“I’ve recommended that book to a lot of people,” he countered, “and not one of them has been disappointed. I guess it sort of says something different to anyone who reads it. When I first read it, I got caught up in the story because it’s so different that it just blows your mind, y’know? It’s so different, in fact, that it’s almost impossible to explain.”
Surely there is plenty in life and art that is “almost impossible to explain” but if one is incapable of elucidating even the barest bones of a novel’s plot in a brief discussion – a discussion that this customer most assuredly did not invite – and instead relies on superlatives devoid of example or justification, then the person breathlessly endorsing the product (Chris Cleave’s Little Bee) is acting as nothing more or less than a shill and a carnival barker.
“I’m a book columnist and editor for PopMatters, a very popular online magazine of cultural review,” I interjected after enduring his awkward and inept sales pitch. “In all of 2009 I didn’t read one contemporary lit-fic title that I found worthy of recommendation; the market is a little stale right now.”
This information appeared to have an unpleasant effect upon the young man’s mind. His vocal pitch became timid yet hostile, his gaze was suddenly evasive and shifty, and his body language communicated clearly that he regretted initiating the conversation.
“Lit-fic,” he snorted, processing my transaction. “I don’t know anything about lit-fic. I’m a sci-fi and fantasy guy myself.”
“Nothing wrong with that genre, there are quite a few notable authors to recommend.”
“Some people think so,” he shot back.
“Look, a lot of people don’t like literary fiction,” I continued, “but the book that you just recommended to me is classified as literary fiction, not sci-fi or fantasy, the genre you claim as your favorite. Can you please put all of my books into the tote bag I just bought?”
“A Book We Love!”
In Dangling in the Tournefortia, Charles Bukowski writes: “It’s when you look for meaning that you get confused.”
There was no confusion in the meaning of my unsolicited dialogue with the Borders clerk at store 0534; by his reaction it was apparent that my use of the slang term “lit-fic” was a buzzword for “cultural elitist”, a judgment he had no business imposing upon me (or any other customer, for that matter), especially when the wage earner is pushing a particular product on orders from corporate management, a suspicion that I confirmed less than an hour later after returning home and logging onto borders.com; on the front page of the book retailer’s web presence, in a large banner ad impossible to ignore, Chris Cleave’s Little Bee is urgently highlighted as A BOOK WE LOVE.
Who are we?
Borders, I’m thrilled to death that you’re sharing the love for Little Bee but please allow me to comment constructively on a fatal flaw in your sales ethic where books are concerned: reading is a highly personal and subjective human experience. It is patently irresponsible and hubristic to compel your sales clerks to pitch whatever your “book of the month” or “book we love” happens to be at any given rotation of the calendar, and the offense is even more egregious when it occurs as the customer is on their way out the damn door.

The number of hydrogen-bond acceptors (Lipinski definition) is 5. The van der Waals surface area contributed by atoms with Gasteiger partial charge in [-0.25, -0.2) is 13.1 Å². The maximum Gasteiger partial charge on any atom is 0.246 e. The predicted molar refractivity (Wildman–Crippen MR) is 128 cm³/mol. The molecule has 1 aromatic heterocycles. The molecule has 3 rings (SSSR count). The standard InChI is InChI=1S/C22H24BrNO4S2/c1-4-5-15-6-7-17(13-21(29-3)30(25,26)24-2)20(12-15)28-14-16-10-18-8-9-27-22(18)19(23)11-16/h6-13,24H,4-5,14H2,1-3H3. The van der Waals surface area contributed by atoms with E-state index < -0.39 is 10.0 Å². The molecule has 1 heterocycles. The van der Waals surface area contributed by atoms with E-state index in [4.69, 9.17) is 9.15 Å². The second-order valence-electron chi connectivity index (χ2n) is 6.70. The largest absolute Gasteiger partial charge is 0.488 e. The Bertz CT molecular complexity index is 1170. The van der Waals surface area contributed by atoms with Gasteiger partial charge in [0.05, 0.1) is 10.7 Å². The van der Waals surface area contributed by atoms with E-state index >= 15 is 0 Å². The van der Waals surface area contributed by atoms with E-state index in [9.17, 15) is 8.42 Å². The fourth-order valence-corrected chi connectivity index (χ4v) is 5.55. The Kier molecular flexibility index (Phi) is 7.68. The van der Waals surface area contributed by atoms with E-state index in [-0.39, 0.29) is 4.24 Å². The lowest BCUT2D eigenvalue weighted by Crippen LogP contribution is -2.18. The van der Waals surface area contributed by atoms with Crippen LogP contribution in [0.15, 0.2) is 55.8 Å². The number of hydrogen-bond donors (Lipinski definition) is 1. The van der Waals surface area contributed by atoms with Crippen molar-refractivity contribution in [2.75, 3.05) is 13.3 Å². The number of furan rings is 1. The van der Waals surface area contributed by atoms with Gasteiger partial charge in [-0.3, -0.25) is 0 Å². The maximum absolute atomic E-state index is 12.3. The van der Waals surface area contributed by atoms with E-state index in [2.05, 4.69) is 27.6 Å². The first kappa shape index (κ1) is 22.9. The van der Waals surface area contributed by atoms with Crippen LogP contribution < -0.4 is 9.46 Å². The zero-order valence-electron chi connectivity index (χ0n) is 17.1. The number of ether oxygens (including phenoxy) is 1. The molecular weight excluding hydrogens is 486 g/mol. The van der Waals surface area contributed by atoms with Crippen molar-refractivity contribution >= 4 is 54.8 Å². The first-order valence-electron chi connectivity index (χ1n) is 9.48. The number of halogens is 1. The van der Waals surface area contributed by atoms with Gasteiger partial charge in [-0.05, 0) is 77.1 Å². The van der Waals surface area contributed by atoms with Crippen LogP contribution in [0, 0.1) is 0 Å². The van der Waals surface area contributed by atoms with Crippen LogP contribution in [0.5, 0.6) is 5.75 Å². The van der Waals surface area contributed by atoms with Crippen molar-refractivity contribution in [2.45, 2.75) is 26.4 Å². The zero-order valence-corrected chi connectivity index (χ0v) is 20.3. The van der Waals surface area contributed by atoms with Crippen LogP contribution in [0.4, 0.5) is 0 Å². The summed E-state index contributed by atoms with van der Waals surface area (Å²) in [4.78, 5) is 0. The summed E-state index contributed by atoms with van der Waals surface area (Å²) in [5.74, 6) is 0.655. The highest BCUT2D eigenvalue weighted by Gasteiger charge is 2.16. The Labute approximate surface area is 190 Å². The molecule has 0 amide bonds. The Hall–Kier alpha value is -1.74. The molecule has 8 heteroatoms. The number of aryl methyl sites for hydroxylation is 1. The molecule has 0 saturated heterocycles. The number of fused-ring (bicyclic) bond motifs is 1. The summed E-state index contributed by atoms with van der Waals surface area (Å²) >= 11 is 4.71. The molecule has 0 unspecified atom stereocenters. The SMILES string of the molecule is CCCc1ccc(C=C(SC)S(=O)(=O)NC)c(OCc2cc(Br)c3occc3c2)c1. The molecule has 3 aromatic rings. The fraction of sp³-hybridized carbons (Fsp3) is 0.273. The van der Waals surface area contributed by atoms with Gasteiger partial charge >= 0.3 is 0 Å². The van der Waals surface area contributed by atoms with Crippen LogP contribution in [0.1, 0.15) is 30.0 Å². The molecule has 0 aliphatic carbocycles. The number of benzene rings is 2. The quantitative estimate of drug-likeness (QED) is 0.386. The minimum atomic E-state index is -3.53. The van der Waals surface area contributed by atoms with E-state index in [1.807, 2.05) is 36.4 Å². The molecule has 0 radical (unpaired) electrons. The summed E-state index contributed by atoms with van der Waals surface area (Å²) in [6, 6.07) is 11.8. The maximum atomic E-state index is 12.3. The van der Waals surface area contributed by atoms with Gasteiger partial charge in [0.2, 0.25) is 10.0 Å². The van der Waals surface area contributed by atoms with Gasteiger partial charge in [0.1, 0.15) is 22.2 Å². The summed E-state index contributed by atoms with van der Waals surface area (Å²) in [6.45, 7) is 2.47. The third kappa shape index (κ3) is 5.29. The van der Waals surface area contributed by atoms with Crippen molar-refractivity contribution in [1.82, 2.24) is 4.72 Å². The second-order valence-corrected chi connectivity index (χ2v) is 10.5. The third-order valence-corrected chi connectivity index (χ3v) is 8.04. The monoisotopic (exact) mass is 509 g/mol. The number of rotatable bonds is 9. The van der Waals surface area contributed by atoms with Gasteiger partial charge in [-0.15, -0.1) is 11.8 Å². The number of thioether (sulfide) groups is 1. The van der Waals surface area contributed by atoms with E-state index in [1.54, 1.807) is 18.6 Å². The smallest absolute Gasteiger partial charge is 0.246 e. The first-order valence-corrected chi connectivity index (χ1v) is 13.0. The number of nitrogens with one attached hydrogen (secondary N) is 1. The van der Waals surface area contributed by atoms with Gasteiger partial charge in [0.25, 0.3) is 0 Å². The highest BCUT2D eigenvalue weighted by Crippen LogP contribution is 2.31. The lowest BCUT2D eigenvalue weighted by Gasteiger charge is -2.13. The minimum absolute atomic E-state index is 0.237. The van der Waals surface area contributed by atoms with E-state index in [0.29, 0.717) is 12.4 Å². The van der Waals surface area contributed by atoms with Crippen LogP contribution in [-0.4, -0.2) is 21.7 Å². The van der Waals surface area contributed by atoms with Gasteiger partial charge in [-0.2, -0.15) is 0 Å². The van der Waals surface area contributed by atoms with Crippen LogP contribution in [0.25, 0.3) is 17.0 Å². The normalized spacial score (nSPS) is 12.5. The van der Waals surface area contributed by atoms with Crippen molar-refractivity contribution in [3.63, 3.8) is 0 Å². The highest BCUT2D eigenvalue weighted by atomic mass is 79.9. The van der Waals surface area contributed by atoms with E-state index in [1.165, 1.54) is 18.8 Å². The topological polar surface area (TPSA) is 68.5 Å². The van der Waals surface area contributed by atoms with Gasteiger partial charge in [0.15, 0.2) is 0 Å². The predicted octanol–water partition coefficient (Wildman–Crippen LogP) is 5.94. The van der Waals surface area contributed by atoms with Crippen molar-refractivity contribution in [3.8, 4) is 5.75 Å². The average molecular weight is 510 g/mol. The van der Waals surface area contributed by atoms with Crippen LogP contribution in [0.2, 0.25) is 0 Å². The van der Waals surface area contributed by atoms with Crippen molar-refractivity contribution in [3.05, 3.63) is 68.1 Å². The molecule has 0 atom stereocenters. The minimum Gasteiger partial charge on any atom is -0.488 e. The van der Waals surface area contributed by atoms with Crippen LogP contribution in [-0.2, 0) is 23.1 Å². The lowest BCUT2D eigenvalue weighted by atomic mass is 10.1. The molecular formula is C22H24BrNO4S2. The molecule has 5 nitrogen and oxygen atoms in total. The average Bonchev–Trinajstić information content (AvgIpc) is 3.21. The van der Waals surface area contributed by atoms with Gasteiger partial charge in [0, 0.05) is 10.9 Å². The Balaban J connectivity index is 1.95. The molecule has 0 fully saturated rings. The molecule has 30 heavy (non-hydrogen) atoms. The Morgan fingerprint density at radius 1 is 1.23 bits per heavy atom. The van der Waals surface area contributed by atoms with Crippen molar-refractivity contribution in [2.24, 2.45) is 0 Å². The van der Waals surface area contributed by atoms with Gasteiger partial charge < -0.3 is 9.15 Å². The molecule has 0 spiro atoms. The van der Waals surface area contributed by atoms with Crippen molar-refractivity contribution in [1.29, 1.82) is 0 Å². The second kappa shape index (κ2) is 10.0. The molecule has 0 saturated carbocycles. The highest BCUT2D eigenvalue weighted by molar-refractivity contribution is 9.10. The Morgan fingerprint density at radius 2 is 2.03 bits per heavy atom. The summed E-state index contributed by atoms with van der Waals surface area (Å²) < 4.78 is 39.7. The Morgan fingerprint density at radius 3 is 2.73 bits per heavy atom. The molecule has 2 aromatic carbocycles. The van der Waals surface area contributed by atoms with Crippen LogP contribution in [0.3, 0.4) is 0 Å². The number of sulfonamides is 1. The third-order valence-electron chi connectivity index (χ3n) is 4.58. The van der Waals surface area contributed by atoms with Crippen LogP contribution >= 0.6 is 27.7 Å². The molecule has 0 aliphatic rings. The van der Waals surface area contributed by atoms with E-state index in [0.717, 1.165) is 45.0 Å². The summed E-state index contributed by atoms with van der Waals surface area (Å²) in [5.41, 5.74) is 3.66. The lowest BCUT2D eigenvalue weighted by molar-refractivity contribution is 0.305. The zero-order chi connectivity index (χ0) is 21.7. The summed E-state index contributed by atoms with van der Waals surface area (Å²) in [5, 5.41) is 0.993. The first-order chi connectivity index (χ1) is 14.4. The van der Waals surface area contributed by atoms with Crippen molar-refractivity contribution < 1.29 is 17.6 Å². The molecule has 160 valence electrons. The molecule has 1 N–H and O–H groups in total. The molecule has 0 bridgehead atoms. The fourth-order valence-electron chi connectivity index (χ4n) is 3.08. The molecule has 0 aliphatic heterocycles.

Wars have been waged over the written word (begin with the Crusades and move forward), and writers have upset the status quo in society and fermented revolutionary change for centuries through their work (Harriet Beecher Stowe, Alexander Solzhenitsyn, Martin Luther King, Jr., to name a few).
The human language in written form can be inspiring and empowering, frightening and humbling, enlightening in ways both good and ill. Any emotional experience one can imagine or encounter has, over time, been memorialized on paper, proving that the human experience is a shared and communal event (even a misanthrope like Bukowski recognized that irrefutable fact).
Borders—and, by extension, all book stores—fulfills and exploits a basic human need; just as financial institutions, realtors, and landlords exploit for profit the basic human need for shelter, so too does the book merchant capitalize on the elemental human craving for story-telling, the medium by which traditional knowledge, folklore, and beliefs of all cultures has been transmitted from one generation to the next, originally by word of mouth and then, over the paths of time and ingenuity, the words would appear bound in pulp and glue and cardboard to reach the widest possible audience.
The appearance of the printing press represented mankind’s first attempt at mass communication, long before the telephone and telegraph, radio, TV, movies, the internet, and all other mass media we take for granted in our media-saturated 21st century – all forms of story-telling are extensions of the book and the oral tradition.
A novel with serious aspirations, which Little Bee is, should never be presented as a whimsical, impulse-buy commodity like a perfume at the fragrance counter at Bullock’s (“Have you tried the Little Bee?”) or a cheap paperback edition of the latest James Patterson escapist thriller at the grocery store checkout stand.
All art is not interchangeable.
We all know how critical it is to keep independent voices alive and strong on the Internet. Please consider a donation to support our work as independent cultural critics and historians. Your donation will help PopMatters stay viable through these changing and challenging times where costs have risen and advertising has dropped precipitously. We need your help to keep PopMatters strong and growing. Thank you.
// Moving Pixels
"Door Kickers is not a multiplayer game, but for a while there, I couldn’t tell the difference.READ the article